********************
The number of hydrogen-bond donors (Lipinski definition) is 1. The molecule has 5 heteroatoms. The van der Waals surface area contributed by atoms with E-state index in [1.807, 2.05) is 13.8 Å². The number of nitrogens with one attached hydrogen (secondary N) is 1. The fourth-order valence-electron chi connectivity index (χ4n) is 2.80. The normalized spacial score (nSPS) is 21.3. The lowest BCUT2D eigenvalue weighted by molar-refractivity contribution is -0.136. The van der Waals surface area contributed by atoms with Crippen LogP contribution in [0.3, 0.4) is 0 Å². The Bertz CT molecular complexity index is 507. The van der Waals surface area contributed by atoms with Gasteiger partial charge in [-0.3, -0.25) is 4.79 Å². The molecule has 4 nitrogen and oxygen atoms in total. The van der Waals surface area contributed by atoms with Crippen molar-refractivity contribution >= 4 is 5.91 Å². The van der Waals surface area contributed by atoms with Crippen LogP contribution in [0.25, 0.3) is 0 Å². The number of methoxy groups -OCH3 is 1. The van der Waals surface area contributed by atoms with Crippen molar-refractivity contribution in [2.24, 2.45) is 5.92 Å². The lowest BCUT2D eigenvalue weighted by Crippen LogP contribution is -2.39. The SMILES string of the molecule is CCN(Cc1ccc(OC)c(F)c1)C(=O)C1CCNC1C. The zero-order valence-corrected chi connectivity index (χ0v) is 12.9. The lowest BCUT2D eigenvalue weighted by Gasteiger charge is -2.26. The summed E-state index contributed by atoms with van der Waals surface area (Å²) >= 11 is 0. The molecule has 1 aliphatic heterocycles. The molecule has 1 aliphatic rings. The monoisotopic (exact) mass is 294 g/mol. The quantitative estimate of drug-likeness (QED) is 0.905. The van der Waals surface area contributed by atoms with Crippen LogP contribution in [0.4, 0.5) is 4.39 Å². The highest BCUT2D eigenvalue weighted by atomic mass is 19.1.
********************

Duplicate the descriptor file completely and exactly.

The number of hydrogen-bond donors (Lipinski definition) is 1. The molecule has 5 heteroatoms. The van der Waals surface area contributed by atoms with E-state index in [1.807, 2.05) is 13.8 Å². The number of nitrogens with one attached hydrogen (secondary N) is 1. The fourth-order valence-electron chi connectivity index (χ4n) is 2.80. The normalized spacial score (nSPS) is 21.3. The lowest BCUT2D eigenvalue weighted by molar-refractivity contribution is -0.136. The van der Waals surface area contributed by atoms with Crippen LogP contribution in [0.3, 0.4) is 0 Å². The Bertz CT molecular complexity index is 507. The van der Waals surface area contributed by atoms with Gasteiger partial charge in [-0.3, -0.25) is 4.79 Å². The molecule has 4 nitrogen and oxygen atoms in total. The van der Waals surface area contributed by atoms with Crippen molar-refractivity contribution >= 4 is 5.91 Å². The van der Waals surface area contributed by atoms with Crippen LogP contribution in [0.25, 0.3) is 0 Å². The number of methoxy groups -OCH3 is 1. The van der Waals surface area contributed by atoms with Crippen molar-refractivity contribution in [2.24, 2.45) is 5.92 Å². The lowest BCUT2D eigenvalue weighted by Crippen LogP contribution is -2.39. The SMILES string of the molecule is CCN(Cc1ccc(OC)c(F)c1)C(=O)C1CCNC1C. The zero-order valence-corrected chi connectivity index (χ0v) is 12.9. The lowest BCUT2D eigenvalue weighted by Gasteiger charge is -2.26. The summed E-state index contributed by atoms with van der Waals surface area (Å²) >= 11 is 0. The molecule has 1 aliphatic heterocycles. The molecule has 1 aliphatic rings. The monoisotopic (exact) mass is 294 g/mol. The quantitative estimate of drug-likeness (QED) is 0.905. The van der Waals surface area contributed by atoms with Crippen LogP contribution in [0.4, 0.5) is 4.39 Å². The highest BCUT2D eigenvalue weighted by atomic mass is 19.1.